The issued U.S. patents mentioned below are incorporated by reference. U.S. Pat. No. 4,947,353 uses a scanning laser, which scans at 160 times per second, on one side of a roadway, and a vertical elongated photoelectric detector on the other side, to measure the heights of vehicles. U.S. Pat. No. 5,088,827 discloses a system for measuring the width of a traveling object, such as a wire, being manufactured. U.S. Pat. No. 5,083,200 relates to using a linear camera for obtaining the silhouette of a traveling vehicle to determine if it is a truck etc., using its length and height. U.S. Pat. No. 5,381,155 uses a license plate reader, a speed measuring device, a data base of registered vehicles and a variable message sign to display the names of speeding drivers on the sign. In U.S. Pat. No. 5,066,950 two spaced-part infra-red beams are used to indicate the speed, length and separation of traveling vehicles for photographing speeding vehicles.
The following U.S. patents relate to reading license plates and generating digital signals representing the plate numbers: U.S. Pat. Nos. 4,567,609; 4,817,166; 5,081,685; 5,136,658; 5,175,617; 5,204,573; 5,204,675; 4,731,854; 4,878,248; 5,315,664; 5,425,108
In accordance with the present invention there is provided a system and method to identify cars which have been reported as being stolen. The system operates on all cars without any addition or device on the cars.
A series of television cameras are mounted at selected locations. Preferably these cameras are those used for warning of speed violations as set forth in U.S. Pat. No. 5,381,155, incorporated by reference herein, so that the same cameras and associated computer systems are used for both purposes. One set of selected camera locations are on the poles on the sides of roads or on overhead support structures spanning roadways or on light fixtures or stop lights which extend over the roadway.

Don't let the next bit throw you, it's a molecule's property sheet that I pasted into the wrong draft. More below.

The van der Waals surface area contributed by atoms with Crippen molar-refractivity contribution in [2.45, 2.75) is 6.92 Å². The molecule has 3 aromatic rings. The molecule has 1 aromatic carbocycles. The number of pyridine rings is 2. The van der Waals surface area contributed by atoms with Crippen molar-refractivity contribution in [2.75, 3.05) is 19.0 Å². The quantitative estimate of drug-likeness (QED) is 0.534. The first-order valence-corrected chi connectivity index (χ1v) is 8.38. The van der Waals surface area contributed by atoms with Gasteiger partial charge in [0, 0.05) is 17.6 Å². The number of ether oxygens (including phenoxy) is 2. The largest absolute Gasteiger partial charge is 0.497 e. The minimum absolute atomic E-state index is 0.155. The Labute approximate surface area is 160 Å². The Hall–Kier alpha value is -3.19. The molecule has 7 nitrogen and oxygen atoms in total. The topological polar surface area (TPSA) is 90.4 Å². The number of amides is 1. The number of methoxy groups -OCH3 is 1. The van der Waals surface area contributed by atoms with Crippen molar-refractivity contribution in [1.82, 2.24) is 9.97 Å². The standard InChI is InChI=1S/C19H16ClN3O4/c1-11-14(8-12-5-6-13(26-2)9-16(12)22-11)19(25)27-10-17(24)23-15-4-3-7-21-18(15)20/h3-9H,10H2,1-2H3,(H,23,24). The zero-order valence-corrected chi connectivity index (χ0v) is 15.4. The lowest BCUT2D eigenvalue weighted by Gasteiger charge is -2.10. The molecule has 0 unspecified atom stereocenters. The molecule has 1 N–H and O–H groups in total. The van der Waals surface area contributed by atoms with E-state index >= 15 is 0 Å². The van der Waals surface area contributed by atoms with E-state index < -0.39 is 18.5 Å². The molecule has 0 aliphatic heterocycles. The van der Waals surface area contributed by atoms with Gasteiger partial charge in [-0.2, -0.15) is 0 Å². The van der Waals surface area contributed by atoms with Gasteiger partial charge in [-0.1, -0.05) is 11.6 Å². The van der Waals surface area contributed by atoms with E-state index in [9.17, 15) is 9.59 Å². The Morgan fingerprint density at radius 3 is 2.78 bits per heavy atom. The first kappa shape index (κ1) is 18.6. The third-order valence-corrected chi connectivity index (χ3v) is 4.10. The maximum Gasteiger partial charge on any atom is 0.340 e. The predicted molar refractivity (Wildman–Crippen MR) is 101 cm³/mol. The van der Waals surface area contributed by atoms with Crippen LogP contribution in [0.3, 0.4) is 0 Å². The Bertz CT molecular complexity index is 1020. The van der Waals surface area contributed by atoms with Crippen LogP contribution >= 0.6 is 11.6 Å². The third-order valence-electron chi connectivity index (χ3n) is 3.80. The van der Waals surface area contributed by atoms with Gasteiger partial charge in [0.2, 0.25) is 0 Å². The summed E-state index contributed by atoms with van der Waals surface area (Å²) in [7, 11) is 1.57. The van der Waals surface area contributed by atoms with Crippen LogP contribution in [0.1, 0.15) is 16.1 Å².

The camera is preferably a rapidly movable camera of the speed-variant type, producing an image of less than 40,000 pixels. The camera is connected to a digital computer, preferably a special,computer having fast digital processing chips (DPC) which has been programmed by software. The computer performs two functions. First, it "reads" the license plate number, preferably by a template matching system. Secondly, it may also be used, optionally, to help identify the car's model and color, again preferably by a template matching system which relies primarily upon the shape and spacing of the car's headlights and rear lights.